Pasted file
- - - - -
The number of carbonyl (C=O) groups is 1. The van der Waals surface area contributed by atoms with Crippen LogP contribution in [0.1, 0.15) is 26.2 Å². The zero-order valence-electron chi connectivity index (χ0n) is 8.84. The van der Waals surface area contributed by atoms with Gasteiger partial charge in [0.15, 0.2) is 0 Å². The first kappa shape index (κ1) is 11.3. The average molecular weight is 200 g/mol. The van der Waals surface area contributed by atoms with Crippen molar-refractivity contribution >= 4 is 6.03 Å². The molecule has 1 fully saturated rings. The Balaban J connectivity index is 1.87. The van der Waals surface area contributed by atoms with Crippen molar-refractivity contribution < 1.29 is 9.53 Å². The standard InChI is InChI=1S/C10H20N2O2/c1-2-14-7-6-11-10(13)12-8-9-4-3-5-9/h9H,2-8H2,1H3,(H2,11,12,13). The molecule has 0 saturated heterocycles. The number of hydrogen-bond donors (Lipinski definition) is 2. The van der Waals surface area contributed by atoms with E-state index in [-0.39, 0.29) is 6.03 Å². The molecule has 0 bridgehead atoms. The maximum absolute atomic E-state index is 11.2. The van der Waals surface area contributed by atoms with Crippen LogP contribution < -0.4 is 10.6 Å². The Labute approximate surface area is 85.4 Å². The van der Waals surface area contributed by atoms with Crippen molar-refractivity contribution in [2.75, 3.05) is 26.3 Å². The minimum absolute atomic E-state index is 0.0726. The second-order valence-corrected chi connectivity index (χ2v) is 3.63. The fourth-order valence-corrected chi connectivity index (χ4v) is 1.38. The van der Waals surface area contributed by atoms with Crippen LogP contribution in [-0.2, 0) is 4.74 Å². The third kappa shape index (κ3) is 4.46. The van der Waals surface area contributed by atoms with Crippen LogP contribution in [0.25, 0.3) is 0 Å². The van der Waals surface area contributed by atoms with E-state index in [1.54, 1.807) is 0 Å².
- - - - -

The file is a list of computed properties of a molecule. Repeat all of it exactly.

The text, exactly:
The number of carbonyl (C=O) groups is 1. The van der Waals surface area contributed by atoms with Crippen LogP contribution in [0.1, 0.15) is 26.2 Å². The zero-order valence-electron chi connectivity index (χ0n) is 8.84. The van der Waals surface area contributed by atoms with Gasteiger partial charge in [0.15, 0.2) is 0 Å². The first kappa shape index (κ1) is 11.3. The average molecular weight is 200 g/mol. The van der Waals surface area contributed by atoms with Crippen molar-refractivity contribution >= 4 is 6.03 Å². The molecule has 1 fully saturated rings. The Balaban J connectivity index is 1.87. The van der Waals surface area contributed by atoms with Crippen molar-refractivity contribution < 1.29 is 9.53 Å². The standard InChI is InChI=1S/C10H20N2O2/c1-2-14-7-6-11-10(13)12-8-9-4-3-5-9/h9H,2-8H2,1H3,(H2,11,12,13). The molecule has 0 saturated heterocycles. The number of hydrogen-bond donors (Lipinski definition) is 2. The van der Waals surface area contributed by atoms with E-state index in [-0.39, 0.29) is 6.03 Å². The molecule has 0 bridgehead atoms. The maximum absolute atomic E-state index is 11.2. The van der Waals surface area contributed by atoms with Crippen LogP contribution < -0.4 is 10.6 Å². The Labute approximate surface area is 85.4 Å². The van der Waals surface area contributed by atoms with Crippen molar-refractivity contribution in [2.75, 3.05) is 26.3 Å². The minimum absolute atomic E-state index is 0.0726. The second-order valence-corrected chi connectivity index (χ2v) is 3.63. The fourth-order valence-corrected chi connectivity index (χ4v) is 1.38. The van der Waals surface area contributed by atoms with Crippen LogP contribution in [-0.2, 0) is 4.74 Å². The third kappa shape index (κ3) is 4.46. The van der Waals surface area contributed by atoms with Crippen LogP contribution in [0.25, 0.3) is 0 Å². The van der Waals surface area contributed by atoms with E-state index in [1.54, 1.807) is 0 Å².